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Buzz CRAWFORDVILLE, FLA. – Cave divers may delight in the Florida Park Service’s proposal to allow recreational cave diving in a public spring.

But before divers can take to underwater spelunking, the Department of Environmental Protection’s Florida Park Service will host a public workshop on Thursday, Jan. 19, 2012 to hear from the public regarding the proposed inclusion of recreational cave diving at Edward Ball Wakulla Springs State Park.

The Florida Park Service is examining proposals to provide recreational cave diving in Wakulla Spring. In an effort to solicit the views of the local community, the park’s citizen support organization and other park stakeholders, public comment will be taken before formally proposing the addition of cave diving in Wakulla Spring.

Interested parties unable to attend the public workshop on Jan. 19 may send written comments to the Division of Recreation and Parks’ Office of Park Planning, 3900 Commonwealth Blvd, Mailstation 525, Tallahassee, FL 32399.

Featuring of one of the largest and deepest freshwater springs in the world, Edward Ball Wakulla Springs State Park is home to an abundance of wildlife, including alligators, turtles, deer, and birds.

The public workshop will be held: at 7 p.m. at the Wakulla County Agriculture Extension Office, 84 Cedar Avenue in Crawfordville, Fla.

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BuzzDerelictVessel01DerelictVessel02_R_WaltGossettSandhillRecyclingImage 2: This boat was dumped in the water at a Yulee boat ramp; Image 3: By the time the derelict vessel was removed, it was coated with mud.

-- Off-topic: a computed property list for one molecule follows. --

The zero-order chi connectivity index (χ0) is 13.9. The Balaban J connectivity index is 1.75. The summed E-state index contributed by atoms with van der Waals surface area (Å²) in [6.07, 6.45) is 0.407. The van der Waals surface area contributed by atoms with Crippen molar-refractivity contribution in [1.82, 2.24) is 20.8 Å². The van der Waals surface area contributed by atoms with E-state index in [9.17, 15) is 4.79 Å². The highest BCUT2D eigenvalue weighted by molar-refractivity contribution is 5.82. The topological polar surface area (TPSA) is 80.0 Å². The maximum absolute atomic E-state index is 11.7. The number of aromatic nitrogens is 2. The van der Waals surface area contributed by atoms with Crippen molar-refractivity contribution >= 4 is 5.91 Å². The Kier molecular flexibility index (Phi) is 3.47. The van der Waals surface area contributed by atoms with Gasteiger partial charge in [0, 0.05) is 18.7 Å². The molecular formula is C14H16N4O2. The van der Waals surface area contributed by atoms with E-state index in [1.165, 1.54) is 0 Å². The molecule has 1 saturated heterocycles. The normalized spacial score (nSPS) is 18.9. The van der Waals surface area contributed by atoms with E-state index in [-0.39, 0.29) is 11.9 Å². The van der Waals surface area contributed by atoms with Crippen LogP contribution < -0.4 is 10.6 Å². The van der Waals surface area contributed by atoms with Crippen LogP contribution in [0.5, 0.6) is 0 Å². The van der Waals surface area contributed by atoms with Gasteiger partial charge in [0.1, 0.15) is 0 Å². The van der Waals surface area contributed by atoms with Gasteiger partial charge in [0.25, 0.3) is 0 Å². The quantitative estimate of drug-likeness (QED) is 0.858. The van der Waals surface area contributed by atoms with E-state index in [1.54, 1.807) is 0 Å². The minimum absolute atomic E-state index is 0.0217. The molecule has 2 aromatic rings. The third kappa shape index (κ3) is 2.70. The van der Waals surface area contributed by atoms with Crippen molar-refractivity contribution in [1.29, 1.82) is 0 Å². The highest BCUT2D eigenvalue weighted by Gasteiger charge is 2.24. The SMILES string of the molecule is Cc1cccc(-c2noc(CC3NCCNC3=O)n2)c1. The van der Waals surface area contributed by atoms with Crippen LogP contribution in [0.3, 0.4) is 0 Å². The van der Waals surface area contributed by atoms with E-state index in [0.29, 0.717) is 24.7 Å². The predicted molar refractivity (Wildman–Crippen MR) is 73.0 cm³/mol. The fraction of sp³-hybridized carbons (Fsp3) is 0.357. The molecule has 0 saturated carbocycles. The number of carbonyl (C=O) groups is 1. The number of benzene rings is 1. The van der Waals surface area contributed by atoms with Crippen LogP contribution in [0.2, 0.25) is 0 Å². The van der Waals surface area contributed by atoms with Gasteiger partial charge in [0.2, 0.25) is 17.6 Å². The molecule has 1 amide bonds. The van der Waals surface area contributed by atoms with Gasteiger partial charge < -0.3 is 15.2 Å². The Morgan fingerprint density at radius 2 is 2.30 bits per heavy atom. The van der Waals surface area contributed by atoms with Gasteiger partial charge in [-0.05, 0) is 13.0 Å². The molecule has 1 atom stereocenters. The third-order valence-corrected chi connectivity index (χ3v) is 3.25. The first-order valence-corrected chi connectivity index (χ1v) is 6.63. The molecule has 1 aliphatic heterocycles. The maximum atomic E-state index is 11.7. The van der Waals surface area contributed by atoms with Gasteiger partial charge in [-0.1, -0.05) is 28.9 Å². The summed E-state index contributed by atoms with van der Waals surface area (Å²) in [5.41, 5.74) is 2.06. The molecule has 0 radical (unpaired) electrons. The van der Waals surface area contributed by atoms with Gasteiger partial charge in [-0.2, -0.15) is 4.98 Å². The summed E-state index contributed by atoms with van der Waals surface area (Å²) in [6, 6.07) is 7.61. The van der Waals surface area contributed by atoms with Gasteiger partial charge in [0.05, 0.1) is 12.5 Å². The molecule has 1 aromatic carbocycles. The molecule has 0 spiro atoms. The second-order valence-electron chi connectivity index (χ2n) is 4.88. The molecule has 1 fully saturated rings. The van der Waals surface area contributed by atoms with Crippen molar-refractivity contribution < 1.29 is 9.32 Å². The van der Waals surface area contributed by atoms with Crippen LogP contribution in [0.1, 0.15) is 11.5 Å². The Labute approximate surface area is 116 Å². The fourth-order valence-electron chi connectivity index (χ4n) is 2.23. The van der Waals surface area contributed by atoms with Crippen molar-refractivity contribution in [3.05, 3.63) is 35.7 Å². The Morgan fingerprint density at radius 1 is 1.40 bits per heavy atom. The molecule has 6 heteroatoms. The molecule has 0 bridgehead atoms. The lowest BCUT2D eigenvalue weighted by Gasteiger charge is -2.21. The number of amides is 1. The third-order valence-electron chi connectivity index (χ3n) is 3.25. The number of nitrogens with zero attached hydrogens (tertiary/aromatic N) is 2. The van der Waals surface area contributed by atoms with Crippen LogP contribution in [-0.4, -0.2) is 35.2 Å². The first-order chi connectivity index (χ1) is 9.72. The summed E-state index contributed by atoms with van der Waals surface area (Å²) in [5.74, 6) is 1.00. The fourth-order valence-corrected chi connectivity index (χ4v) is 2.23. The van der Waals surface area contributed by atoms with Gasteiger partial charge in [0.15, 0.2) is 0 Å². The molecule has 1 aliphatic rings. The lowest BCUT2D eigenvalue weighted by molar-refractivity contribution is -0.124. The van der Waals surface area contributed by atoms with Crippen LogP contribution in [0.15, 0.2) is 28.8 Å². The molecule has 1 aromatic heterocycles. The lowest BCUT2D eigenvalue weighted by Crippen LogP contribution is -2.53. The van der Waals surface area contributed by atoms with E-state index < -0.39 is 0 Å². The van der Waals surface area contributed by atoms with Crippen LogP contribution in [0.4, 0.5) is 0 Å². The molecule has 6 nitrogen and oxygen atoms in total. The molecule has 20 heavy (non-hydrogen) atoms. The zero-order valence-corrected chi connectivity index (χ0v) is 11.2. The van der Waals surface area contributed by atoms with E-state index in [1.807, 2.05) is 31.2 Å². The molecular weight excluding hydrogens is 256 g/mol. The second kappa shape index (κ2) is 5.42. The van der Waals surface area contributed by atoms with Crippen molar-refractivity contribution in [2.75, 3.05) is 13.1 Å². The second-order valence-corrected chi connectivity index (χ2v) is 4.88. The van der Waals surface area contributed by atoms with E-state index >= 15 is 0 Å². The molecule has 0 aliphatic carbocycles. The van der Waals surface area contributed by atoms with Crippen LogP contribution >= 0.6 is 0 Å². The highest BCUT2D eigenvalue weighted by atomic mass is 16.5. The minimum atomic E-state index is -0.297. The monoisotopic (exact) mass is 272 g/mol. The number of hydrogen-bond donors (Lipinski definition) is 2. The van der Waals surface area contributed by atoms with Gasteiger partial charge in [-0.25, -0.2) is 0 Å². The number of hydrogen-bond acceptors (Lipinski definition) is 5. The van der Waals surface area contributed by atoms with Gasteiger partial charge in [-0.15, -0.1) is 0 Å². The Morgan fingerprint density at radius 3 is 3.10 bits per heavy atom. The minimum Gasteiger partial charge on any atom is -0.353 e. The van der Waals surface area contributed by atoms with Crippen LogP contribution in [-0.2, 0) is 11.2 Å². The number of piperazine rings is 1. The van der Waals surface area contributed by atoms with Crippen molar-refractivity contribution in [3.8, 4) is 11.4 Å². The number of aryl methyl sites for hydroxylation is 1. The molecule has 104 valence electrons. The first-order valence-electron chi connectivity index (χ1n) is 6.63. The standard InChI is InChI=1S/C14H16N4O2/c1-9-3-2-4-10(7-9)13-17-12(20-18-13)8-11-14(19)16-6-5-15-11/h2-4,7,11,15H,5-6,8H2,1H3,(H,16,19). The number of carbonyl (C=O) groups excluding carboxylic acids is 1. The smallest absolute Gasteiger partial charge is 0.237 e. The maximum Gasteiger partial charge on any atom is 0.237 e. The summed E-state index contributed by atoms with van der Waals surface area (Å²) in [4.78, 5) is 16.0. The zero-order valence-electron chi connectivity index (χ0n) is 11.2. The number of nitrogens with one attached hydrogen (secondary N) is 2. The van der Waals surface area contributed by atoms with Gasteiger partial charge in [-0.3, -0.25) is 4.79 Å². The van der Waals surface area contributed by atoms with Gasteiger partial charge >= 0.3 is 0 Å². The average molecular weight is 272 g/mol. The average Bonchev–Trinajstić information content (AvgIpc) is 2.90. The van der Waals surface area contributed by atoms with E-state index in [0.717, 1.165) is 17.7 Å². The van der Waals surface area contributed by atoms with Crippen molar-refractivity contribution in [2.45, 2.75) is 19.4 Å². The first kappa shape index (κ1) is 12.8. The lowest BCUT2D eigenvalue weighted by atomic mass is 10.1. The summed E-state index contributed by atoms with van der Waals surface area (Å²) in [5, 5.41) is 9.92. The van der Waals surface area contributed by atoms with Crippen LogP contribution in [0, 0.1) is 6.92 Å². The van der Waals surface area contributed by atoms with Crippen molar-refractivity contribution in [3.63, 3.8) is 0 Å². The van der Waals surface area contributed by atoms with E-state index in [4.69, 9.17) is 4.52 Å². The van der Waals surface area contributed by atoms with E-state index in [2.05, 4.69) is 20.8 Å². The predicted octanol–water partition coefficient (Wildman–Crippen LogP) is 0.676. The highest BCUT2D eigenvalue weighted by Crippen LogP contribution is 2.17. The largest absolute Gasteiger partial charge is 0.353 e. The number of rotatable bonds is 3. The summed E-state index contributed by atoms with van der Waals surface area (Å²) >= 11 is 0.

A Yulee man was sentenced to 60 days in jail and one year of probation as well as fined $1,965 for illegally dumping a derelict vessel in Nassau County.

Daniel Ray Thomas (DOB 07/02/85) was charged with third-degree felony dumping in May after the Florida Fish and Wildlife Conservation Commission (FWC) received a call from the Jacksonville Sheriff’s Office that a boat had been dumped in the water at Wilson Neck Boat Ramp in Yulee.

FWC Officer Tim Shearer responded to the complaint and saw the 1968 15-foot Thunderbird pleasure craft on a mud bank with the bow beginning to sink. The Florida registration was still visible.

“I wasn’t able to contact the owner to determine if the registration had been transferred. However, I did have a witness who saw the boat being dumped by the suspect,” Shearer said. “Thomas had left town, but the fact that he set the vessel adrift in the water and never registered it in his name gave probable cause that he intended to abandon it.”

Shearer met with the state attorney and filed charges against Thomas for illegal dumping in excess of 500 pounds, which is a third-degree felony.

Thomas was later arrested on the warrant and pleaded guilty to dumping the vessel. He was ordered to pay for the costs of removing the boat from the water.

“This is a prime example of what it can cost people who dump vessels that they no longer want,” said Capt. Richard Moore of the FWC’s Boating and Waterways Section.

“Abandoned and derelict vessels can pose safety and navigational hazards as well as become eyesores in Florida’s beautiful waterways,” Moore said.

The FWC has an at-risk vessel program to educate people who leave vessels on Florida’s waterways in a condition that may lead them to become derelict.

The FWC hopes this program will reduce the derelict vessel problem in the state by engaging boat owners in conversations about proper care and maintenance, requirements for vessel lighting and laws about title transfer. Someone may transfer a boat to someone else who may allow it to deteriorate. Without a proper title transfer, the original owner is still responsible.

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BuzzALACHUA COUNTY – The overall graduation rate at Alachua County’s seven high schools rose by four percentile points this year, from 83 percent in 2010 to 87 percent in 2011, with five of the seven schools showing gains.